Data Availability Statement

The original contributions presented in the study are publicly available. This data can be found here: National Center for Biotechnology Information (NCBI) BioProject database under accession number PRJNA706146.

Ethics Statement

The animal study was reviewed and approved by Animals Ethics Committee of China Pharmaceutical University (License No: SYXK 2018-0019).

Author Contributions

XH and PZ designed the experiments. XH, HD, RS, and SQ performed the experiment and data analysis. XH wrote and commented the manuscript. YT assisted instrument operation and maintenance. WC, ZZ, and FX designed the study, commented the manuscript and study supervision. All authors read and approved the final manuscript.

Funding

This study was funded by the NSFC (Nos. 82073812, 81773682, 81773861), Jiangsu Provincial National Science Foundation for Distinguished Young Scholars (No. BK20180027), National Science and Technology Major Project (2017ZX09101001), Double First-Class University project, the Program for Jiangsu province Innovative Research Team, Jiangsu Province Innovative Research the Program for graduate student (KYCX20_0665, China), a project funded by the Priority Academic Program Development of Jiangsu Higher Education Institutions (PAPD).

Conflict of Interest

The authors declare that the research was conducted in the absence of any commercial or financial relationships that could be construed as a potential conflict of interest.

Publisher’s Note

All claims expressed in this article are solely those of the authors and do not necessarily represent those of their affiliated organizations, or those of the publisher, the editors and the reviewers. Any product that may be evaluated in this article, or claim that may be made by its manufacturer, is not guaranteed or endorsed by the publisher.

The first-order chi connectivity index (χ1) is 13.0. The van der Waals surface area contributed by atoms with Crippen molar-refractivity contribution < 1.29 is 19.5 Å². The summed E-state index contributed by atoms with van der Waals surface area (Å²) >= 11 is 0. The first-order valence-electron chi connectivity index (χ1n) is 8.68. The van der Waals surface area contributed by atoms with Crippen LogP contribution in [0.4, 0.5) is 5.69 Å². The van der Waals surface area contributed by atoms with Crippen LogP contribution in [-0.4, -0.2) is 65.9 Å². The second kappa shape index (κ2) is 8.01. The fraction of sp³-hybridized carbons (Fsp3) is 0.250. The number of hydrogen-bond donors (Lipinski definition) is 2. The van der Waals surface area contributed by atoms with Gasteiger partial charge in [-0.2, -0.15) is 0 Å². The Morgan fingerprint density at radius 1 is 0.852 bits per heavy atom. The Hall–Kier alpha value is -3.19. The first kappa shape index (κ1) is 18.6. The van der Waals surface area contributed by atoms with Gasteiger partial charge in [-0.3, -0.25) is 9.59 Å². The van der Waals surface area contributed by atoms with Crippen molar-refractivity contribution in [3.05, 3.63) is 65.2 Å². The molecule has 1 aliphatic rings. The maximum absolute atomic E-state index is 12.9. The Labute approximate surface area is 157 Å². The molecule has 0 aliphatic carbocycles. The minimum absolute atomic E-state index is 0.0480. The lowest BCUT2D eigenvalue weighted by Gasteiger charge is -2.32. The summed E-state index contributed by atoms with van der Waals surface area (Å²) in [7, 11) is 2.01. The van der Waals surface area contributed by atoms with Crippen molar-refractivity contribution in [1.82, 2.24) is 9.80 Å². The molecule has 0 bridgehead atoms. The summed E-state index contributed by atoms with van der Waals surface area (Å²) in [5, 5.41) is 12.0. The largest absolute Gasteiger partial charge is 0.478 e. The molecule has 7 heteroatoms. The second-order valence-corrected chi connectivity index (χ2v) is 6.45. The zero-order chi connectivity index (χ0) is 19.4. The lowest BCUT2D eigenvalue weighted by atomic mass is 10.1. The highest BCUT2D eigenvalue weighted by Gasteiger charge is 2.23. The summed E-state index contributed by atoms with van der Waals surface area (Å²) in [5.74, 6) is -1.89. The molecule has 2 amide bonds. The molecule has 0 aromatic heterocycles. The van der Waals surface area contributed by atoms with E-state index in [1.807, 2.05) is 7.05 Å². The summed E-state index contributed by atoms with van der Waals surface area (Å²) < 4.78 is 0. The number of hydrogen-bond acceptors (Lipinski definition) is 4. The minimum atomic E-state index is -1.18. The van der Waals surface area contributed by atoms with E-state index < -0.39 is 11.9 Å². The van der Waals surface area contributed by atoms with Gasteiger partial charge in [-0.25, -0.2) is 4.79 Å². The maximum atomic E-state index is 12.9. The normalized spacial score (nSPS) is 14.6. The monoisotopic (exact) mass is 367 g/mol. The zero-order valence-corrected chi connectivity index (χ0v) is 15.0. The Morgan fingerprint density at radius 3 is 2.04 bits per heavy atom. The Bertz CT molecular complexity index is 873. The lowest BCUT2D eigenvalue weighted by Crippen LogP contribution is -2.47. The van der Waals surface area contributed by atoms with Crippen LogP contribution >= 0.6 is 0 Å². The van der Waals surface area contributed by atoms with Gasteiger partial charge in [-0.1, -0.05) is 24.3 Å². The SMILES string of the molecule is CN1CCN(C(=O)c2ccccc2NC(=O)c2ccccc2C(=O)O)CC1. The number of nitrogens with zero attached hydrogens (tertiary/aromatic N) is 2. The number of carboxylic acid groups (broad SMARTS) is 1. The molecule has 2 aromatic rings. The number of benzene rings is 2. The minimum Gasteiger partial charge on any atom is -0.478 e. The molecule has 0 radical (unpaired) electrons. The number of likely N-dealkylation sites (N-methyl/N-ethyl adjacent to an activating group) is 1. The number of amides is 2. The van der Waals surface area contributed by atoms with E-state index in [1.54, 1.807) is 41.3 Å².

Acknowledgments

The authors thank Doudou Xu, Jie Xu, Xia Yuan, and Xing Heng from China Pharmaceutical University (Nanjing, China) for their support in the procedures of animal experiments and bacteria culture.

Supplementary Material

The Supplementary Material for this article can be found online at: https://www.frontiersin.org/articles/10.3389/fphar.2021.725583/full#supplementary-material

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Keywords: FOLFOX, oxaliplatin, colon cancer, Akkermansia muciniphila, pharmacomicrobiomics, metabolomics

Citation: Hou X, Zhang P, Du H, Chu W, Sun R, Qin S, Tian Y, Zhang Z and Xu F (2021) Akkermansia Muciniphila Potentiates the Antitumor Efficacy of FOLFOX in Colon Cancer. Front. Pharmacol. 12:725583. doi: 10.3389/fphar.2021.725583

Received: 15 June 2021; Accepted: 24 August 2021;
Published: 17 September 2021.

Edited by:

Ester Pagano, University of Naples Federico II, Italy

Reviewed by:

Wenjing Zhao, Sun Yat-sen University, China
Hui Yang, The Second Affiliated Hospital of Guangzhou Medical University, China

Copyright © 2021 Hou, Zhang, Du, Chu, Sun, Qin, Tian, Zhang and Xu. This is an open-access article distributed under the terms of the Creative Commons Attribution License (CC BY). The use, distribution or reproduction in other forums is permitted, provided the original author(s) and the copyright owner(s) are credited and that the original publication in this journal is cited, in accordance with accepted academic practice. No use, distribution or reproduction is permitted which does not comply with these terms.

*Correspondence: Zunjian Zhang, zunjianzhangcpu@hotmail.com; Fengguo Xu, fengguoxu@cpu.edu.cn

These authors have contributed equally to this work